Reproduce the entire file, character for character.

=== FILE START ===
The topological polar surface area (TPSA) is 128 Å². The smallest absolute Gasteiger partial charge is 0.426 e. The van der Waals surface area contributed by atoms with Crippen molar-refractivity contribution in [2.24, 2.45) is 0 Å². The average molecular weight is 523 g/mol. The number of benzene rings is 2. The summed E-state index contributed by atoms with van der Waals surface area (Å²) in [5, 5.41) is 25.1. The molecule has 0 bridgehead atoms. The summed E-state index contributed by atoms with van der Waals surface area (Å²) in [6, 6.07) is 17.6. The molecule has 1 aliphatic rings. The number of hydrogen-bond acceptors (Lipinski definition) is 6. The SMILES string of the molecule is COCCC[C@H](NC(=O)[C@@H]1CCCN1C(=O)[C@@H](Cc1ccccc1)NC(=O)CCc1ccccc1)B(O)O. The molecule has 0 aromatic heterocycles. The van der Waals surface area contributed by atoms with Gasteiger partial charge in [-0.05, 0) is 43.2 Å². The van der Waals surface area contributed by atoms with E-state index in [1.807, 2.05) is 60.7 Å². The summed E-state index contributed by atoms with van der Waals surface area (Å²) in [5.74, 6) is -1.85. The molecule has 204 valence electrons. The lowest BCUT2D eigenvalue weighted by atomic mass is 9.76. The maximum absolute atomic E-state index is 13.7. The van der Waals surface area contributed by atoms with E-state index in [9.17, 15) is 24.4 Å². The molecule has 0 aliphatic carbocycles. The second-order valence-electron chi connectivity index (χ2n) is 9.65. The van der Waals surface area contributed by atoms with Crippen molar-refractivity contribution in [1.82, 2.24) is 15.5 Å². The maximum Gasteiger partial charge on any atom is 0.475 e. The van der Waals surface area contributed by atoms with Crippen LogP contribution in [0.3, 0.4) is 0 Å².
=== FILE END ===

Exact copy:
The topological polar surface area (TPSA) is 128 Å². The smallest absolute Gasteiger partial charge is 0.426 e. The van der Waals surface area contributed by atoms with Crippen molar-refractivity contribution in [2.24, 2.45) is 0 Å². The average molecular weight is 523 g/mol. The number of benzene rings is 2. The summed E-state index contributed by atoms with van der Waals surface area (Å²) in [5, 5.41) is 25.1. The molecule has 0 bridgehead atoms. The summed E-state index contributed by atoms with van der Waals surface area (Å²) in [6, 6.07) is 17.6. The molecule has 1 aliphatic rings. The number of hydrogen-bond acceptors (Lipinski definition) is 6. The SMILES string of the molecule is COCCC[C@H](NC(=O)[C@@H]1CCCN1C(=O)[C@@H](Cc1ccccc1)NC(=O)CCc1ccccc1)B(O)O. The molecule has 0 aromatic heterocycles. The van der Waals surface area contributed by atoms with Gasteiger partial charge in [-0.05, 0) is 43.2 Å². The van der Waals surface area contributed by atoms with E-state index in [1.807, 2.05) is 60.7 Å². The summed E-state index contributed by atoms with van der Waals surface area (Å²) in [5.74, 6) is -1.85. The molecule has 204 valence electrons. The lowest BCUT2D eigenvalue weighted by atomic mass is 9.76. The maximum absolute atomic E-state index is 13.7. The van der Waals surface area contributed by atoms with E-state index in [9.17, 15) is 24.4 Å². The molecule has 0 aliphatic carbocycles. The second-order valence-electron chi connectivity index (χ2n) is 9.65. The van der Waals surface area contributed by atoms with Crippen molar-refractivity contribution in [1.82, 2.24) is 15.5 Å². The maximum Gasteiger partial charge on any atom is 0.475 e. The van der Waals surface area contributed by atoms with Crippen LogP contribution in [0.3, 0.4) is 0 Å².